PTSD + Agent Orange = extra risk of Dementia

Exposure to Agent Orange during the Vietnam War doesn’t seem to increase the risk of dementia on its own, but it may exacerbate the effects of other risk factors like PTSD…

In an analysis of Veterans Affairs data, having been exposed to Agent Orange and having PTSD together was associated with a significantly increased risk of dementia according to Deborah Barnes, PhD, MPH, of the University of California San Francisco and the San Francisco VA Medical Center.

They reported their findings at the Alzheimer’s Association International Conference…

Some 8% of veterans were exposed to Agent Orange during the Vietnam War, where it was used as an herbicide to clear dense areas of forest…

Many other studies have looked at the health effects of Agent Orange exposure, and there have been mixed results regarding its neurological effects. Some studies found no adverse neurologic effects, while several recent studies have found worse cognitive function with greater exposure. Other studies have shown that verbal memory is the most affected neurocognitive region among Vietnam veterans.

Yet there haven’t been any studies specifically looking at the relationship between Agent Orange and the risk of dementia among these veterans, Barnes said.

Consequently, she and colleagues accessed VA electronic medical record data on 46,737 Vietnam veterans over age 55 who had at least one baseline visit and one follow-up visit, and who did not have dementia at baseline.

They looked at Agent Orange exposure alone and in combination with PTSD…

Barnes noted that there was a significant difference between the exposed and unexposed populations at baseline. Veterans exposed to Agent Orange were younger and had more comorbidities including diabetes, hypertension, cerebrovascular disease, depression, and PTSD…

When they looked at PTSD and dementia risk, however, they did find a significant association — and having both Agent Orange exposure and PTSD together was associated with a larger increase in risk of dementia…

“Agent Orange alone doesn’t appear to increase the risk of dementia,” Barnes said, “but it may exacerbate the effects of other risk factors such as PTSD.”

She cautioned that the findings were limited because the researchers weren’t able to measure the actual exposure to Agent Orange; they had to rely on patients’ own reports of exposure…

Soldiers on the line ain’t about to forget exposure to Agent Orange. Until they get Alzheimer’s, anyway.

And, no, that wasn’t meant to be a joke.

5 thoughts on “PTSD + Agent Orange = extra risk of Dementia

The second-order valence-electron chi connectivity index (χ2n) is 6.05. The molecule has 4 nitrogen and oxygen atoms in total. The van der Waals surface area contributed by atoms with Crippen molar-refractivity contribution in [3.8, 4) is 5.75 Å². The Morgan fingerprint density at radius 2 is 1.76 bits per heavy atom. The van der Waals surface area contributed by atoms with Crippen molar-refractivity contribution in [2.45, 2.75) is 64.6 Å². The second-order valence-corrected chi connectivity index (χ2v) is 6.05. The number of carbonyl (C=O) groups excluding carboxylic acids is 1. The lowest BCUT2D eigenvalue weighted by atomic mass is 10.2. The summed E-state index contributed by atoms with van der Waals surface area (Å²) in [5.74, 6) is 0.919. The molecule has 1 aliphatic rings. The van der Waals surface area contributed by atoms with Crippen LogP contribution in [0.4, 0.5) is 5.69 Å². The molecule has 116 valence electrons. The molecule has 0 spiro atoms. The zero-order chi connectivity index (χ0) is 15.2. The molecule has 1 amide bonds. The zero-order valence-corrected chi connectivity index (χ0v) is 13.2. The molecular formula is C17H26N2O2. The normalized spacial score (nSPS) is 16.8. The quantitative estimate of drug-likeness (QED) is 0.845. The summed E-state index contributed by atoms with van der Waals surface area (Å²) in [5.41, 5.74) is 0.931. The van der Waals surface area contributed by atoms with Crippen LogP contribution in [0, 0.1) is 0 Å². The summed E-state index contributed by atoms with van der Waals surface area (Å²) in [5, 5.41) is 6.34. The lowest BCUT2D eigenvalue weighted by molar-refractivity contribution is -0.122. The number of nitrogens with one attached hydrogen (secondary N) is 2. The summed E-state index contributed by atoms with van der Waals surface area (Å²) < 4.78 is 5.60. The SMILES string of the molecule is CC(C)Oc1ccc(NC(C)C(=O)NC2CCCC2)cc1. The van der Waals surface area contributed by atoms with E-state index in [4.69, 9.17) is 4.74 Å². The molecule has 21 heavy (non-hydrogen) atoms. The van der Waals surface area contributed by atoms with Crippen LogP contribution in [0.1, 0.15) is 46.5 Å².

1. Also says:

    The government of Vietnam says that 4 million of its citizens were exposed to Agent Orange, and as many as 3 million have suffered illnesses because of it; these figures include the children of people who were exposed. The Red Cross of Vietnam estimates that up to 1 million people are disabled or have health problems due to contaminated Agent Orange. The United States government has challenged these figures as being unreliable. Re: use of Agent Orange outside Malaya and Vietnam see https://en.wikipedia.org/wiki/Agent_Orange#Use_outside_Malaya_and_Vietnam The Seveso disaster also gives valuable comparative insight into the effects of Agent Orange on flora and fauna in Vietnam, not to mention the Vietnamese people, as TCDD was a significant contaminant in Agent Orange.

  2. Hope says:

    “Post-traumatic stress disorder (PTSD) is one of the most common psychic injuries in trauma victims, including soldiers after combat. Untreated, the fear, intrusive thoughts, hyperarousal, and emotional numbing it causes can last a lifetime. While progress has been made in understanding the dysregulation of brain circuits in PTSD, developing treatments has nonetheless remained challenging because of lack of insight into the molecular and cellular mechanisms underlying these changes. In a new study in this issue of PLOS Biology, Pawel Licznerski, Ronald Duman, and colleagues begin to reveal those mechanisms, showing that the function of a stress-regulated protein is reduced in the prefrontal cortex in people with PTSD and that reducing function of the protein in rats induces PTSD-like behavior.” http://journals.plos.org/plosbiology/article?id=10.1371/journal.pbio.1002283

  3. gary gauthier says:

    i was at Phouc Vinh 68-69 31st. engr. bull dozer operator. i have had ptsd since i left. then i got skin cancer, now dementia. unfortunately this type of cancer is not agent orange approved, there are 3 others who served at this base same time with the same type of cancer, please write me, together we can serve a claim that cant be denied. armyengineer67@gmail.com
    thank you , gary, g.

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